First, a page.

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OILUKMAR21 – Brent Crude Oil (March)
OILUSFEB21 – WTI Crude Oil (February)
Three days into the new year and the crude oil market has already seen its fair share of drama. After racing out of the gates on Monday to hit a fresh ten-month high on continued vaccine-optimism, it made a sudden about turn in response to what increasingly looks like a grim period ahead. Extended lockdowns and with that reduced mobility across the world is the current response to the fast mutating virus variant first seen in UK.
Into this uncertain outlook OPEC+ met in order to determine whether the market needed additional barrels on top of the 500,000 barrels/day agreed for January. A stubborn stance from Russia, who was looking for another increase, spooked the market and WTI and Brent both sold off before yesterday’s surprise outcome.
In the end, the group agreed on the most sensible outcome, i.e. to rollover current production levels to March. Topping up the agreement was the surprise unilateral production cut announced by Saudi Arabia, which increasingly is being seen as the guardian of the oil market. Setting worries aside the risk of yielding market share to others, especially US shale oil producers, the Saudis most likely concluded that the next few months could see weakness in Western world fuel demand spread to Asia where infections are rising quickly.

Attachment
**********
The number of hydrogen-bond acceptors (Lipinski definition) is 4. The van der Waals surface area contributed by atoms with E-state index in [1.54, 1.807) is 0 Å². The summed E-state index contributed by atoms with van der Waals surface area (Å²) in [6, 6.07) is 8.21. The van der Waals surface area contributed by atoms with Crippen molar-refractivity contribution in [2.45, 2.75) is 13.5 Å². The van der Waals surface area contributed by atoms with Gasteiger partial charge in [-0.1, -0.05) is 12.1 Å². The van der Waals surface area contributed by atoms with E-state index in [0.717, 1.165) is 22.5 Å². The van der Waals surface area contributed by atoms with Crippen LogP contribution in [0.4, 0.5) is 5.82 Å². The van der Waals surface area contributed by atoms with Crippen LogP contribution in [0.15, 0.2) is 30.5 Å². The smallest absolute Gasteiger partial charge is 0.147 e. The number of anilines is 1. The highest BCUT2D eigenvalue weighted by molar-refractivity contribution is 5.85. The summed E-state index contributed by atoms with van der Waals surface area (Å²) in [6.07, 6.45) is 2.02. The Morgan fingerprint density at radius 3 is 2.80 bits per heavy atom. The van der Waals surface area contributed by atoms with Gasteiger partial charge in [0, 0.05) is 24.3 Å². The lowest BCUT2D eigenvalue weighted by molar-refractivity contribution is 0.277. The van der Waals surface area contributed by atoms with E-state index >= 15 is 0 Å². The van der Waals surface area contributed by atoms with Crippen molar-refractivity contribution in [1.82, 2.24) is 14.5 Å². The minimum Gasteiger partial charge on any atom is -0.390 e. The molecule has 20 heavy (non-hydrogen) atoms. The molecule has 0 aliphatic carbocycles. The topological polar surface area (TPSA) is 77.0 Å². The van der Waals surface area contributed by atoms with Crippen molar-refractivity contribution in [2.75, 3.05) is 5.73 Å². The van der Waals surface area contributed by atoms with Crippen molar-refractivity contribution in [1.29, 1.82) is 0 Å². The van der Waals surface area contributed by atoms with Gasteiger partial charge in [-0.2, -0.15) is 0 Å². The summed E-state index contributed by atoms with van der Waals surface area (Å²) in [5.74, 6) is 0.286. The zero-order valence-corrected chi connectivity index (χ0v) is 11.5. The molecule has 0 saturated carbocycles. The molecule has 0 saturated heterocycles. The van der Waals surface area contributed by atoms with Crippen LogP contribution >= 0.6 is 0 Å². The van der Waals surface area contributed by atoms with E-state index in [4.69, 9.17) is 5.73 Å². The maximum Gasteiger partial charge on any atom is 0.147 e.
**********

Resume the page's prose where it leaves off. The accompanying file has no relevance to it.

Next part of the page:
Following the initial price jump we believe the market will conclude that at best this decision would help stabilize the price of oil and not sending it higher at this stage. On that basis we maintain the view that while crude oil prices will eventually move higher, this is not the time, given the elevated level of uncertainty with regards to demand.
Crude oil has rallied hard since the early November vaccine news and while the weaker dollar and increased demand for reflation hedges have played its part, the ultimate driver for further price gains will be a pickup in global fuel demand. Something that we are unlikely to see until the vaccine rollout reach a level of penetration that can support renewed mobility and travel activity.
Following the US election win for Biden in November and the prospect for the democrats winning a paper thin senate majority, the focus on reflation hedges have supported a general appetite for commodities. At the end of 2020, speculators held a record 2.5 million lots long across 25 major commodity futures, representing a nominal value of $125 billion. While the two previous peaks in 2017 and 2018 were primarily led by the crude oil market, the chart below shows how bullish bets have been spread out more evenly between the three major sectors of energy, metals and agriculture.
While the biggest of these bets are held in crude oil with the combined 614k lots long in WTI and Brent representing a nominal value of $30 billion, it is worth keeping in mind that the net long remains well below the 1.1 million lots record from March 2018.
Buyers may attempt to drive Brent crude oil towards $55/b, the bottom of the 2019 consolidation range, but with the clouded demand outlook is unlikely to push it higher than that with support currently at $49/b followed by $46.60/b